Standard for granting injunctions clarified
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In Dr Reckeweg and Co GmbH v Adven Biotech Pvt Ltd (IA 7326/2007 CS (OS) 1189/2007, July 1 2008), the Delhi High Court has clarified the standard to be adopted by the courts in deciding whether to grant an injunction in cases involving trademark and copyright infringement. The decision further splinters the prevalent ‘sweat of the brow’ test for determining subsistence of copyright in a literary work.
Dr Reckeweg and Co GmbH, a German-based company, claimed to have been manufacturing homeopathic products known as the 'R-Series' in Germany for the past 60 years and to have sold such products in India since 1980. Reckeweg filed suit against Adven Biotech Pvt Ltd, alleging passing off and infringement of copyright in respect of identification numbers and catalogues for homeopathic medicines prepared following the German Homeopathic Pharmacopoeia.
Reckeweg's medicines were numbered from R-1 to R-95. Reckeweg claimed that the letter 'R' was derived from the name of Dr Reckeweg, its founder, and that the numerals indicated the characteristics of the medicinal formulations. Adven's medicines bore the alphanumeric series A-1 to A-75. Reckeweg alleged that Adven's use of the same numerals with regard to the same ailment was a calculated attempt to cash in on its goodwill. Reckeweg thus sought an order restraining Adven from:
- passing off its products as those of Reckeweg; and
- infringing Reckeweg's copyright in its literature (ie, the alphanumeric series, the medicinal formulations along with their respective potency, the description of the various ailments and the compilation of curative effects).
Reckeweg's claims for passing off and copyright infringement were rejected by the court. With regard to passing off, the court pointed out that an injunction will be granted only if the marks are identical or deceptively similar, so as to cause confusion among the public. In the present case, the court held that there was no likelihood of confusion between the parties' alphanumeric marks because:
- the essential feature of Reckeweg's mark (the letter 'R') was not included in Adven's alphanumeric series;
- the name of the parties were displayed prominently on the labels of the medicines; and
- the colour scheme and type setting of the respective labels were different.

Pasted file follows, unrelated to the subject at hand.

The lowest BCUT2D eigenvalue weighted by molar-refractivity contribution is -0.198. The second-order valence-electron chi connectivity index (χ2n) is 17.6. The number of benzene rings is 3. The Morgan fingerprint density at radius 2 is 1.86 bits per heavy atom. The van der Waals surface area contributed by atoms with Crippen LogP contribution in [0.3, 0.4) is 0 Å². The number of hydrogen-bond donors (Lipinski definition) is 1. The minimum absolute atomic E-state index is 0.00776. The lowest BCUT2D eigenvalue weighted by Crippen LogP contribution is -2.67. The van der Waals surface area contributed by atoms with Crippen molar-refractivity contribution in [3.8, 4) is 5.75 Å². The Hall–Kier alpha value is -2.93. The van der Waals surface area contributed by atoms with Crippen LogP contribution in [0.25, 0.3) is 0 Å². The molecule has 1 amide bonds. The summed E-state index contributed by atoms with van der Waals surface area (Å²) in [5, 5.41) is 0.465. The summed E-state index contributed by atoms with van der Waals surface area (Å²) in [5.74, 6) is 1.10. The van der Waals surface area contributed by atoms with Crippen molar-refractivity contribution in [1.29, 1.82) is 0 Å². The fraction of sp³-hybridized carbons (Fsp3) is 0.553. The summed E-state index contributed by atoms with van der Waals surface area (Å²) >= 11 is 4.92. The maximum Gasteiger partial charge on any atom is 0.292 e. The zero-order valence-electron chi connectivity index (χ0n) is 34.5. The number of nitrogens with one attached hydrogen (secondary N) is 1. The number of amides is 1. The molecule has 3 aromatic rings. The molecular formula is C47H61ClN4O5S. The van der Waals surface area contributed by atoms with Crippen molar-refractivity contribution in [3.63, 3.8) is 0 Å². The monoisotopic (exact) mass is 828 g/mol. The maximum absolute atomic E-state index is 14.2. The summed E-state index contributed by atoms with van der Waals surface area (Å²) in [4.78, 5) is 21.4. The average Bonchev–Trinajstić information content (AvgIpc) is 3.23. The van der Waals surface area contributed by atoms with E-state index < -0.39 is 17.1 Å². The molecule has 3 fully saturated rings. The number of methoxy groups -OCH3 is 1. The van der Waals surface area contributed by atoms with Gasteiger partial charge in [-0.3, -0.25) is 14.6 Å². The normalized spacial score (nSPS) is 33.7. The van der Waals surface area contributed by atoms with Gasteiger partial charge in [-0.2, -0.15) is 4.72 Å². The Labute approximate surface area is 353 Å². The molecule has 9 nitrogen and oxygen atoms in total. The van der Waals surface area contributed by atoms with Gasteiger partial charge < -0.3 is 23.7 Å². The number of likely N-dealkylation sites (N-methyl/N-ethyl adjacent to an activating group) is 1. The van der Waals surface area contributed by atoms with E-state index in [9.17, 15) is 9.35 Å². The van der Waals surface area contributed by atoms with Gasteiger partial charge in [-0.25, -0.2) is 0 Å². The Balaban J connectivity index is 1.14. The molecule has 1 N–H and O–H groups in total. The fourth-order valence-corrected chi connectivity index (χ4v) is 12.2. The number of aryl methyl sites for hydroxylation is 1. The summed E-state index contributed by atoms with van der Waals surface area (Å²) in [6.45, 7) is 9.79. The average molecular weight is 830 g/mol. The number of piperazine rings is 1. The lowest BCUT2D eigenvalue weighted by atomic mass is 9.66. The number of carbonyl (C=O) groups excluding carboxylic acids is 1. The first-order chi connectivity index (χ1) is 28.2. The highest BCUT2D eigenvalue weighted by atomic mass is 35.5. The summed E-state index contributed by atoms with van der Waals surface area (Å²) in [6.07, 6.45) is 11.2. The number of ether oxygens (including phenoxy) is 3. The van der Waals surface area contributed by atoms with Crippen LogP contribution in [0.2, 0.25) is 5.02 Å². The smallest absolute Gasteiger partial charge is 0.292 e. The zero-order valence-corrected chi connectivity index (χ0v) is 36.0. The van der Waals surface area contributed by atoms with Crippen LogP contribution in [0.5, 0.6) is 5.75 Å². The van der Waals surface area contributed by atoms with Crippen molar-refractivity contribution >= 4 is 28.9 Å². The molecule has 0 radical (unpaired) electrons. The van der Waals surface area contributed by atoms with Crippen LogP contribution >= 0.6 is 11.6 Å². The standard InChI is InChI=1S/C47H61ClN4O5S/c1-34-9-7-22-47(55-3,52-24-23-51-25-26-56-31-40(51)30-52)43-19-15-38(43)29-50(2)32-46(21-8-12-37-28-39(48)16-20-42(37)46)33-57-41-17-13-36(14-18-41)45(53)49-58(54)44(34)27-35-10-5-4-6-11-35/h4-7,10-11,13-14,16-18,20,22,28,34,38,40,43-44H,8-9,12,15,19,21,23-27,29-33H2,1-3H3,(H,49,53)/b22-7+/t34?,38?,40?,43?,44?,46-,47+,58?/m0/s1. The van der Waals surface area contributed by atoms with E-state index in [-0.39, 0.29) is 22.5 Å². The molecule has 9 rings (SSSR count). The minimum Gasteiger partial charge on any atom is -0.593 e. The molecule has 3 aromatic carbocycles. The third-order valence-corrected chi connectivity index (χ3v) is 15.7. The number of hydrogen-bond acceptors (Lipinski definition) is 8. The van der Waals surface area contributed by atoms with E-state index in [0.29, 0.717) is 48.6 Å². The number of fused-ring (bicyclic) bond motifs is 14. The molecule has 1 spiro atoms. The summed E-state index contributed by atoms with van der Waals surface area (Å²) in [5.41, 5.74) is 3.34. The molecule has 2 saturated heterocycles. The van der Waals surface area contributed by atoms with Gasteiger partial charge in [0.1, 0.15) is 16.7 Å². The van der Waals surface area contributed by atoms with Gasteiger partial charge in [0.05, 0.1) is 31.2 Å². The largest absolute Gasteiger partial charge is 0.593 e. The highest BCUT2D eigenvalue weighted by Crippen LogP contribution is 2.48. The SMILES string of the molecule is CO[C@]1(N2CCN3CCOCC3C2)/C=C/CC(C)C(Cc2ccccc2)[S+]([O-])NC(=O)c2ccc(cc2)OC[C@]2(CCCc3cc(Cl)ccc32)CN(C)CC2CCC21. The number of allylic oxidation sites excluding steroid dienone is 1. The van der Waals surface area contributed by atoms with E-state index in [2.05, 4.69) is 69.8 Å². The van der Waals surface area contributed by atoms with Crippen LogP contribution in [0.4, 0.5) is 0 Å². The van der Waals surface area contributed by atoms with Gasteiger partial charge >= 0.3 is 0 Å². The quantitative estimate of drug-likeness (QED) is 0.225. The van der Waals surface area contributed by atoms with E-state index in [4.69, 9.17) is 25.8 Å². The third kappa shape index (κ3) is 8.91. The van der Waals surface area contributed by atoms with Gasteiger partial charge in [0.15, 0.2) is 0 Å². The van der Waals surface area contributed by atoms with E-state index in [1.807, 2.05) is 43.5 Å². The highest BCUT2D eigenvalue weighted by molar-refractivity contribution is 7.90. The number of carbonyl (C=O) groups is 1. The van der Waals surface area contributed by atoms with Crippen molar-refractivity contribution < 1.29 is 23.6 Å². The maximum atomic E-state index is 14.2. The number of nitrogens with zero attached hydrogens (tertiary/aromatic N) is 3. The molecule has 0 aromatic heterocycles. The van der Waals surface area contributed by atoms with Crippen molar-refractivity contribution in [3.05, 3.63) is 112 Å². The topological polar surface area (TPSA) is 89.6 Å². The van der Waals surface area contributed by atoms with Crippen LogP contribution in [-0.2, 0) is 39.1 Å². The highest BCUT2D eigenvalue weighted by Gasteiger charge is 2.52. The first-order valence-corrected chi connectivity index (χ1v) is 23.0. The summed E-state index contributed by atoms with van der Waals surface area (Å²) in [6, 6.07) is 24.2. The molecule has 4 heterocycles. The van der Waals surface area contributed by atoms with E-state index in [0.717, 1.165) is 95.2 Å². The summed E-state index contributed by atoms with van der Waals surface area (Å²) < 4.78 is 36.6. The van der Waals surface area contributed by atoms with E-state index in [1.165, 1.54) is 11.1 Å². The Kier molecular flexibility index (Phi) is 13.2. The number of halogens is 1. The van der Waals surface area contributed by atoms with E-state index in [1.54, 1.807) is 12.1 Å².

Therefore, the court concluded that the average consumer would not be deceived into thinking that Adven's products originated from Reckeweg.
In addition, the court rejected Reckeweg's copyright claim on the following grounds:
- Alphanumeric series - such series cannot be afforded copyright protection, unless they possess a certain degree of originality and a "modicum of creativity";
- Medical formulations - granting copyright protection to such formulations would indirectly amount to granting a right over the medicines themselves;
- Description of ailments: the use of common words to describe medicines demonstrated no creativity or skill; and
- Compilation of curative effects - compilations may be granted copyright protection only where uniqueness or intellectual creativity has been demonstrated.
The court relied on the Supreme Court decision in Eastern Book Company v DB Modak [(2008) 1 SCC 1], in which the court considered whether a publication reporting Supreme Court judgments was copyrightable. The Supreme Court held that the skill, labour and time expended (known as the 'sweat of the brow' test) were not determinative; the work must be original by virtue of selection, coordination or arrangement of pre-existing data, Therefore, a derivative work must be somewhat different in character from that produced by the author.
In the case at hand, the court examined the separate parts of the work rather than the work as a whole. The court held that Reckeweg's literature was a compilation of elements which were not individually capable of protection under copyright law. The decision highlights the fact that a work must be complex in order to be granted copyright protection. The compilation of commonplace elements does not result in an original work.
It will be interesting to see whether the decision is appealed, especially since, in an earlier decision (Dr Reckeweg and Co GmbH v SM Sharma), it was held that Reckeweg's literature (considered as a whole and not in parts) was capable of copyright protection.
Binny Kalra and Abhilasha Kumbhat, Anand and Anand Advocates, New Dehli
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